**Speakers:** Here are some SPEAKER
GUIDELINES for this conference.

Title |
Speakers |
Institution |
Room/Time |

Applying Data Mining Techniques to an Academic Database |
Lori Walter | University of Evansville | G219/3:00 |

Mathematical Simulation of Chemical Reactions | Jason Cobb | Siena Heights University | G222/3:00 |

Industrial Optimization: Specialty Plastics and Packaging, Inc. | Chris Anderson, Jennifer Crone & Jennifer Taylor |
Rose-Hulman Institute of Technology |
G219/3:25 |

Mathematical Modeling on the Web with ActiveX | Matt Hartley & Daryl Davis |
Siena Heights University | G222/3:25 |

Applying the Use of Simulation Modeling to Determine How Lines Can Most Effectively Be Set Up in the Newly Remodeled University of Richmond Bookstore |
Sarah Latshaw | University of Richmond | G219/4:00 |

Turning Lights Out with Linear Algebra | J. Jacob Tawney | Denison University | G222/4:00 |

Standing room Only: MCM Problem B | Jim Meyer, Fred Franzwa & Jonathan Mathews |
Rose-Hulman Institute of Technology |
G219/4:25 |

An Elementary Stokes Flow Model | Jeffrey Housman & Becky Schram |
Sonoma State University | G222/4:25 |

Title |
Speakers |
Institution |
Room/Time |

Another "Accidental" Discovery | Brad J. Levy | Northern Kentucky University | G219/10:10 |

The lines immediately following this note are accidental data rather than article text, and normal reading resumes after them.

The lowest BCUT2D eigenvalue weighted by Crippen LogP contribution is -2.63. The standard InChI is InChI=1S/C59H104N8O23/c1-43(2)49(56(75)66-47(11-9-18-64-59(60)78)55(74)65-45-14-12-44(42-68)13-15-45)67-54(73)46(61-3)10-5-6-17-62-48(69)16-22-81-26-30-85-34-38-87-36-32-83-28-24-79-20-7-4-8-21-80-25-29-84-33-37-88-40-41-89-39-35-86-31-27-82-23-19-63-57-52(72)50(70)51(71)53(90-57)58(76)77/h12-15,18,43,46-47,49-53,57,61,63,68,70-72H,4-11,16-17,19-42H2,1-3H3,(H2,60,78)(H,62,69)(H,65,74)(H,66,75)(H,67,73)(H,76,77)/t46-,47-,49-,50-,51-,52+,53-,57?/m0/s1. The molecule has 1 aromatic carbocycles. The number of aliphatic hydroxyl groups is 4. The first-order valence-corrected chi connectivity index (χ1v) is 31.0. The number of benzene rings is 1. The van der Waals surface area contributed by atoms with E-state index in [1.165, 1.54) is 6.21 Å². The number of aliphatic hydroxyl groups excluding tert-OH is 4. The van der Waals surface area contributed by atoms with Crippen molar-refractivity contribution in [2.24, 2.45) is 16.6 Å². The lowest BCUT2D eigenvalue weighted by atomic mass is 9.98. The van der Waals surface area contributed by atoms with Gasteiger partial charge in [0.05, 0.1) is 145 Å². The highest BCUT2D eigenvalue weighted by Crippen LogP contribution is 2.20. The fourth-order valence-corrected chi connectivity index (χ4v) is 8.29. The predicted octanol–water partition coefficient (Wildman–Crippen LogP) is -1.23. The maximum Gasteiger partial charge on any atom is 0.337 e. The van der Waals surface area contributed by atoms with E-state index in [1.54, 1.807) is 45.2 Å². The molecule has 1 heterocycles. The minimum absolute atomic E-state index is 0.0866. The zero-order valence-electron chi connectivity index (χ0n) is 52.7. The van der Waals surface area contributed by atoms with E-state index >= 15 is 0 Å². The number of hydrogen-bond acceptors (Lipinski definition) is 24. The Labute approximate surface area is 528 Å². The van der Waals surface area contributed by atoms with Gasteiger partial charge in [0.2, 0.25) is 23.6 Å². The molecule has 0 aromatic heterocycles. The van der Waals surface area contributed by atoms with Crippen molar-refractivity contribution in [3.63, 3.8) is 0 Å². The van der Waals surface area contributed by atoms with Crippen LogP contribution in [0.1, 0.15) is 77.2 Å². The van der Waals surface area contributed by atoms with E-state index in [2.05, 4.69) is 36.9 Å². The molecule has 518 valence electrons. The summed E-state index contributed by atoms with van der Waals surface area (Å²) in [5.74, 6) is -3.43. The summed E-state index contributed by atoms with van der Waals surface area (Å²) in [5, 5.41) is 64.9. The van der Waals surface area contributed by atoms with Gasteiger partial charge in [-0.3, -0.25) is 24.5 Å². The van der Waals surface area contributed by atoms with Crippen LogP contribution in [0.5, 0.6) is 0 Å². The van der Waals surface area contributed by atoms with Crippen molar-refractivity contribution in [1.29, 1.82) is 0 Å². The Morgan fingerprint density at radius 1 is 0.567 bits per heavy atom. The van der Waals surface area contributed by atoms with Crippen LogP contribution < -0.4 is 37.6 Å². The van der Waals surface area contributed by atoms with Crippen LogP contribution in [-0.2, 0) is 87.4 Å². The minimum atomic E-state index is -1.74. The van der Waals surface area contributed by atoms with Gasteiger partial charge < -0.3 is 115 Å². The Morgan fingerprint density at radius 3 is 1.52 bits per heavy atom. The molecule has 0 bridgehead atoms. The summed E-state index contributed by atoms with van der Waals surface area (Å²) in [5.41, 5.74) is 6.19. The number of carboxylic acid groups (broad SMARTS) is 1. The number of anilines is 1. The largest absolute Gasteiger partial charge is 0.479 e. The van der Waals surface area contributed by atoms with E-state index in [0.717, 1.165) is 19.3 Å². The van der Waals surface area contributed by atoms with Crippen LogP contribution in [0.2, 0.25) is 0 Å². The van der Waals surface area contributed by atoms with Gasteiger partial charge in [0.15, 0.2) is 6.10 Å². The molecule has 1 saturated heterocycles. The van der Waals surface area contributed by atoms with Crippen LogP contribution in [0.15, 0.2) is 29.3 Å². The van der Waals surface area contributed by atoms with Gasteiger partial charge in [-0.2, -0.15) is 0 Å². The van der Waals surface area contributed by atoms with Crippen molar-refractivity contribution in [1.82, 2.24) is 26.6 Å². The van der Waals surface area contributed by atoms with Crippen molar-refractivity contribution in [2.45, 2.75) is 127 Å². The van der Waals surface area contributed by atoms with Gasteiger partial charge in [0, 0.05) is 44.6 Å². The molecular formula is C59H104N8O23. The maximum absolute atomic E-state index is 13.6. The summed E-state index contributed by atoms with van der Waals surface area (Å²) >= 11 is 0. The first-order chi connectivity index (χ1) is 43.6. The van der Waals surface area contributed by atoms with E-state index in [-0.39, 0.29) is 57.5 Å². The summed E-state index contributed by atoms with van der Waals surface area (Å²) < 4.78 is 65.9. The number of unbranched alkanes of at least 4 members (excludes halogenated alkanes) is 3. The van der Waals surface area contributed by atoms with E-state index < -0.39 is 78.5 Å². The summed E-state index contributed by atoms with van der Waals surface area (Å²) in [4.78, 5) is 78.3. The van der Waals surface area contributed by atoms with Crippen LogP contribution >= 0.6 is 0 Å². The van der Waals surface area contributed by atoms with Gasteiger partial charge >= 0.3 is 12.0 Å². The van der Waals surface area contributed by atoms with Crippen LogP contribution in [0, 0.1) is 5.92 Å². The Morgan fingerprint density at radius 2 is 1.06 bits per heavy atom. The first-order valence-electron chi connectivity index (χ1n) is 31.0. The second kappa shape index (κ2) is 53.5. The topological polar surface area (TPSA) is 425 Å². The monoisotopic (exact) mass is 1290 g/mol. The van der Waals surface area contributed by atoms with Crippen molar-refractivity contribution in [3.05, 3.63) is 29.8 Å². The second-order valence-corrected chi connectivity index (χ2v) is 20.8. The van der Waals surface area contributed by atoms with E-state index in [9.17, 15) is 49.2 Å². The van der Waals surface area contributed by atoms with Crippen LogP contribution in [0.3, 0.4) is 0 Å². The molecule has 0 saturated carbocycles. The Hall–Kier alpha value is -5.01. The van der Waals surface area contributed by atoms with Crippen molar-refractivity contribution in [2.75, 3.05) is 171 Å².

Measure Chains and Lasalle’s Invariance Principle | Anders Floor | Illinois Weslayan University | G222/10:30 |

Musical Geometry | Beth Bell | Saint Mary-of-the-Woods College | G219/10:35 |

The Quest for Theta: Distinguishing Symmetry Groups from Tiling Groups on Hyperbolic Riemann Surfaces. |
Robert Dirks | Wabash College | G222/10:35 |

The Laplacian Matrix of Some Trees | Lon H. Mitchell | Central Michigan University | G219/11:10 |

The Summation of Series | Daniel Cranston | Greenville College | G222/11:10 |

Maximally Disjoint Set Covers: A Genetic Approach | Matt Lepinski | Rose-Hulman Institute of Technology |
G219/11:35 |

Blaise Pascal and Pascal's Triangle | Thach Nguyen | John Carroll University | G222/11:35 |

by

**Abstract: ** I present results on a study of an academic database
used to predict the best prospective students based on data gathered preregistration. Several
mathematical programming methods for classification were used and I will introduce
some of these. Computational results will be given.

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**Abstract: **In this talk the numerical simulation of a generic
two-stage chemical reaction to completion is presented: i.e., product A producing
B and product B producing C. This system is typical in chemical manufacturing
processes. Each reaction component (A, B or C) has a price at which it is bought
or sold. Thus, the goal is to maximize profit of the overall process. Using
a single industrial process, we "fit" difference and differential equation
models to the reaction data and determine reaction constants for each stage.
With these constants, chemical reactions are numerically simulated for any
choice of initial conditions for each component. This demonstrates the usefulness
of simulation, as compared to full-scale experimentation, to optimize industrial
processes.

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**Abstract: ** Specialty Plastics & Packaging, Inc., located in
Shelburn, IN, presented an engineering design project to the Mechanical Engineering
department at Rose-Hulman concerning the manufacturing improvements of welding